How the face of poverty in Australia is changing amid housing crisis

An investigation into poverty reveals housing is 'the worst issue'

How the face of poverty in Australia is changing amid housing crisis

A senate inquiry into poverty in Australia has revealed migrant and community groups are asking the government to do more to address a housing crisis that continues to push more and more Australians below the poverty line.

The Senate Community Affairs Reference Committee held a public hearing to better understand the extent and nature of poverty plaguing Australia.

Community leaders, support workers, and individuals who had personally experienced poverty shared their stories of being priced out of rentals, being forced to skip meals, and leaving medical conditions undiagnosed and untreated – all in order to keep a roof over their head.

Charitable network Anglicare executive director Kasy Chambers said that the face of inequality was changing across Australia, with the gap between the average income of those below the poverty line and the poverty line itself growing wider than families and workers could keep up.

“There are families who have access to one or two incomes [yet] are still facing poverty,” Chambers said. “And housing is coming up [as a major issue] over and over. It’s out of reach for so many people…. [Research] continually shows there are no affordable rentals for people and families on government welfares.”

Higher-income earners outbidding low-income individuals for the same rental properties in a quickly tightening rental market have forced the latter to cut deeper into their budgets to continue to have a dwelling to come home to. Among experiences shared during the inquiry was that of a family that was able to afford the asking rental price of $700 per week but was shut out by the homeowner, who instead accepted another family’s $900-a-week offer, The Australian reported.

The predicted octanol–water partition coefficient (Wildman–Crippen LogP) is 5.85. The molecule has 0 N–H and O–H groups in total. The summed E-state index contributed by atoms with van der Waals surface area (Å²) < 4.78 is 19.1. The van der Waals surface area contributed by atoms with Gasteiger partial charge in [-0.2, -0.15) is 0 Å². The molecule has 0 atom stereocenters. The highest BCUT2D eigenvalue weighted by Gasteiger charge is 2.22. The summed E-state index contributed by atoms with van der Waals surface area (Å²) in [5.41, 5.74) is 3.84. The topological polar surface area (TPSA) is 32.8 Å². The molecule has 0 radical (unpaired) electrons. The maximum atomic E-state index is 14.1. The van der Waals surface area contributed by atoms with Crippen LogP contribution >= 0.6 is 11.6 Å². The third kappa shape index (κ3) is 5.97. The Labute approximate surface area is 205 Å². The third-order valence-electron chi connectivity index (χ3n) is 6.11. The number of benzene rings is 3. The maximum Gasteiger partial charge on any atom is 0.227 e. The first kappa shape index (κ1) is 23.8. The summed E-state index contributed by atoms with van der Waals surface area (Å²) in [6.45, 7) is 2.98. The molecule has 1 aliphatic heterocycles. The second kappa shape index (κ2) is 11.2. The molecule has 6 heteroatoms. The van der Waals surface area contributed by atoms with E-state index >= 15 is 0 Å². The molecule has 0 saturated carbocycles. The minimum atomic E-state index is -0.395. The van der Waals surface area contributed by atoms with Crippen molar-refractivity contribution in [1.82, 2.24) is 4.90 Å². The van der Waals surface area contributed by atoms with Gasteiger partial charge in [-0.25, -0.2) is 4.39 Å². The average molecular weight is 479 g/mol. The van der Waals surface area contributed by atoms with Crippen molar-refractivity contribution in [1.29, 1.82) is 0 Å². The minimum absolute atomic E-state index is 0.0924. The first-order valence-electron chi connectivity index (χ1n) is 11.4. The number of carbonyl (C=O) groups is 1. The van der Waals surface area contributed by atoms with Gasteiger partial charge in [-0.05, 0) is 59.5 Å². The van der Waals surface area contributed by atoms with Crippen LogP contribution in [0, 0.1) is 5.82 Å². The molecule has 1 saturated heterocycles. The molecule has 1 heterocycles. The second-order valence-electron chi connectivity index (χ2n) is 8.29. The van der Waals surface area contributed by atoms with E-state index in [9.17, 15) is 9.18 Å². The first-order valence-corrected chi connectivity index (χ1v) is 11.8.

In addition, Chambers pointed out to the senate inquiry that the cost-of-living crisis was placing unprecedented pressure on Australians. She shared that some Anglicare clients had taken to keeping their children back from school towards the end of their payment cycles so the schools would not be able to see that they could no longer afford to put anything in their kids’ lunchboxes.

“They’re thinking about how many meals they can miss a week,” Chambers said. “People are letting go of their car insurance, dropping off preventive health items, not cashing prescriptions, not going to the dentist [just so they can afford rent].”

Chambers said that the cost-of-living pressure was adding to the homelessness crisis, as housing was “the least elastic part” of any Australian household’s budget.

Brad Braithwaite, interim CEO at Anglicare, added that a real sense of hopelessness accompanied the rising costs across sectors and transformed it into an existential crisis for many people, with effects to their mental health on top of their lifestyles.

“Even working people are finding themselves at or below the poverty line,” Braithwaite said. “It’s like seeing people on a life raft anchored to a rising tide.”

He said governments should be investing in addressing housing issues at all levels.

Vietnamese Community in Australia president Paul Huy Nguyen said that while governments had promised more visas to migrants, very little was being done to house them, The Australian reported.

“There is a lack of fundamental accommodation,” he was quoted as saying during the poverty inquiry.

Mohammad Haque of the Bangladesh Community Council agreed: “Housing is the worst issue.”

The average vacancy rate across the country was less than 1% in November 2022, according to a recent Domain report, and experts have already issued warnings that the rental property market could tighten even more once overseas students and workers return for classes in-person.

The senate inquiry also welcomed statements from Australians with lived experiences of poverty.

One of the contributors, a single mother, admitted she worried that her daughter would have been better off with her dad, who had a double income and a recently built house, whereas she survived on a pension and was constantly skipping meals.

“I don’t mind challenges in life,” she told the senate inquiry. “I don’t mind the hard graft. But I really don’t feel that it needs to be quite this hard. I don’t think it’s unreasonable for me to want to be able to pay my rent … feed myself and my child.”

What’s your take on the nature and extent of poverty in Australia? Let us know in the comments below.